“I think that Tasteless and Artosis are just the epitome of what being a charismatic pair of people can bring to a show,” he explains. “They could cast anything, and it’d be funny and entertaining. And I think they could jump into any show and be an asset to it.

I don’t want to be a caster who’s just good because he knows about Overwatch. I want to be a caster who’s good because when I’m on a show, that show is more entertaining. I thought that even though I’m a color caster, I’ve always considered myself an entertainer first and analyst like…72nd.”


It’s going to be incredibly hard for new color casters if they want to play analysts to build up that kind of trust if they aren’t doing like a supremely popular content series on the site or something

legday

“I know about Overwatch, but I don’t want to be an analyst. That’s not my jam. Because if I tried to be an analyst, it’s kind of pointless. We’re getting into the era now where Overwatch has veteran players who will inevitably transfer into being casting talent. And if you’re trying to be an analyst now, as someone who wasn’t a former pro player, you are always going to be at a disadvantage when you are espousing yourself to the audience–unless you’ve had the kind of time that people like AVRL, Mr. X, and Sideshow have had to build audience trust in your opinion. You are always going to be a step behind because a pro player has a leg to stand on to begin with, right?”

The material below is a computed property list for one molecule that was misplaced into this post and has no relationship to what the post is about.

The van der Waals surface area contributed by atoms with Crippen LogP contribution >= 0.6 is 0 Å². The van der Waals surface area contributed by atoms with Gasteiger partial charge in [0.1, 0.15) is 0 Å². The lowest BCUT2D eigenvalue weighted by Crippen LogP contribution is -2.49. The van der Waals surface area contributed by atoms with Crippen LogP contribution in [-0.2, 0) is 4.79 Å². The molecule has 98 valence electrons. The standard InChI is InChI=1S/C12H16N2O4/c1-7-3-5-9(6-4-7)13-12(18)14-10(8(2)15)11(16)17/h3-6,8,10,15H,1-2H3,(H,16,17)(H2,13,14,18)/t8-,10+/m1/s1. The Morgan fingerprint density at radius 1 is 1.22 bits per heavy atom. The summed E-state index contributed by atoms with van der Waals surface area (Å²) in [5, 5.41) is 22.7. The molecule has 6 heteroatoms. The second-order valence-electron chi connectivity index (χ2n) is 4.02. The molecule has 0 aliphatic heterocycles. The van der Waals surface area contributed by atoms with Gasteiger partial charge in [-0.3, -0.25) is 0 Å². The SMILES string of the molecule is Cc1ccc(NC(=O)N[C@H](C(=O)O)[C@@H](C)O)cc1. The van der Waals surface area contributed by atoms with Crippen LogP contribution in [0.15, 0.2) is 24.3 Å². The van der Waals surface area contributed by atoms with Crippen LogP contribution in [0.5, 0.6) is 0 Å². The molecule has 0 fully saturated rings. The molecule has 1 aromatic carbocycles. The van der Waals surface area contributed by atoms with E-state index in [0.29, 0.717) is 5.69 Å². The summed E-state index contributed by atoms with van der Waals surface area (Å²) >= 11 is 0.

“It’s going to be incredibly hard for new color casters if they want to play analysts to build up that kind of trust if they aren’t doing like a supremely popular content series on the site or something. So I think that being entertaining as a caster is priority number one and when it comes to being entertaining, that duo is universally so.”

Looking Ahead

As we get into the middle of Week 2 of the season, no one knows how this year will end up. Already the excitement is there; despite it being run on a beta, Overwatch League has seemingly been invigorated. For LEGDAY, he’s finally reached his dream. So what does he want to accomplish this year?